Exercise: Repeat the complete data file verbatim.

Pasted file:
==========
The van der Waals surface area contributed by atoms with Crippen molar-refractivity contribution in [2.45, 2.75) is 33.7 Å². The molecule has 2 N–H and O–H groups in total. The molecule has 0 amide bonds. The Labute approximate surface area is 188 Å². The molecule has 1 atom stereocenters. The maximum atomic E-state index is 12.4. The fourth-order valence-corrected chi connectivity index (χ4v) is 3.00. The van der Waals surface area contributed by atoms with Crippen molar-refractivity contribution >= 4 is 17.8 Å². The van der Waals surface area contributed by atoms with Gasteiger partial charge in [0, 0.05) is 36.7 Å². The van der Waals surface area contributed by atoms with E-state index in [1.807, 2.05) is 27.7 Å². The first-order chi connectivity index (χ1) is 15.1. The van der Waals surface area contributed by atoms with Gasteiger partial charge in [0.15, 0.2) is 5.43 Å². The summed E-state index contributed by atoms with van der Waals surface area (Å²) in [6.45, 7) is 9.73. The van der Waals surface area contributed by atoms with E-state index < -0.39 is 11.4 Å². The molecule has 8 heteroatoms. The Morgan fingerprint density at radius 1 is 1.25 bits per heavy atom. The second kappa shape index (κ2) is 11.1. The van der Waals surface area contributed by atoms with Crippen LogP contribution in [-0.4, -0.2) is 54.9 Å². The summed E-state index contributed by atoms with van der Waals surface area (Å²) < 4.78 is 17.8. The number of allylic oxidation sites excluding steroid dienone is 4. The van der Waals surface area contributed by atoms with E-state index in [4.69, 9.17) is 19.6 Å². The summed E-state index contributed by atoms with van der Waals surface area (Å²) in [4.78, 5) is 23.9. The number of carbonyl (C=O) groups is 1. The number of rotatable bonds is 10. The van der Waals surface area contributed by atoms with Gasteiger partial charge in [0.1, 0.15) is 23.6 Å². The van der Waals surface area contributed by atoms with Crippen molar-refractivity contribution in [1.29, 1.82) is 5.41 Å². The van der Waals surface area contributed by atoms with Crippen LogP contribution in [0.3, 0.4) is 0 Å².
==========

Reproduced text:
The van der Waals surface area contributed by atoms with Crippen molar-refractivity contribution in [2.45, 2.75) is 33.7 Å². The molecule has 2 N–H and O–H groups in total. The molecule has 0 amide bonds. The Labute approximate surface area is 188 Å². The molecule has 1 atom stereocenters. The maximum atomic E-state index is 12.4. The fourth-order valence-corrected chi connectivity index (χ4v) is 3.00. The van der Waals surface area contributed by atoms with Crippen molar-refractivity contribution >= 4 is 17.8 Å². The van der Waals surface area contributed by atoms with Gasteiger partial charge in [0, 0.05) is 36.7 Å². The van der Waals surface area contributed by atoms with E-state index in [1.807, 2.05) is 27.7 Å². The first-order chi connectivity index (χ1) is 15.1. The van der Waals surface area contributed by atoms with Gasteiger partial charge in [0.15, 0.2) is 5.43 Å². The summed E-state index contributed by atoms with van der Waals surface area (Å²) in [6.45, 7) is 9.73. The van der Waals surface area contributed by atoms with E-state index < -0.39 is 11.4 Å². The molecule has 8 heteroatoms. The Morgan fingerprint density at radius 1 is 1.25 bits per heavy atom. The second kappa shape index (κ2) is 11.1. The van der Waals surface area contributed by atoms with Crippen LogP contribution in [-0.4, -0.2) is 54.9 Å². The summed E-state index contributed by atoms with van der Waals surface area (Å²) < 4.78 is 17.8. The number of allylic oxidation sites excluding steroid dienone is 4. The van der Waals surface area contributed by atoms with E-state index in [4.69, 9.17) is 19.6 Å². The summed E-state index contributed by atoms with van der Waals surface area (Å²) in [4.78, 5) is 23.9. The number of carbonyl (C=O) groups is 1. The number of rotatable bonds is 10. The van der Waals surface area contributed by atoms with Gasteiger partial charge in [0.1, 0.15) is 23.6 Å². The van der Waals surface area contributed by atoms with Crippen molar-refractivity contribution in [1.29, 1.82) is 5.41 Å². The van der Waals surface area contributed by atoms with Crippen LogP contribution in [0.3, 0.4) is 0 Å².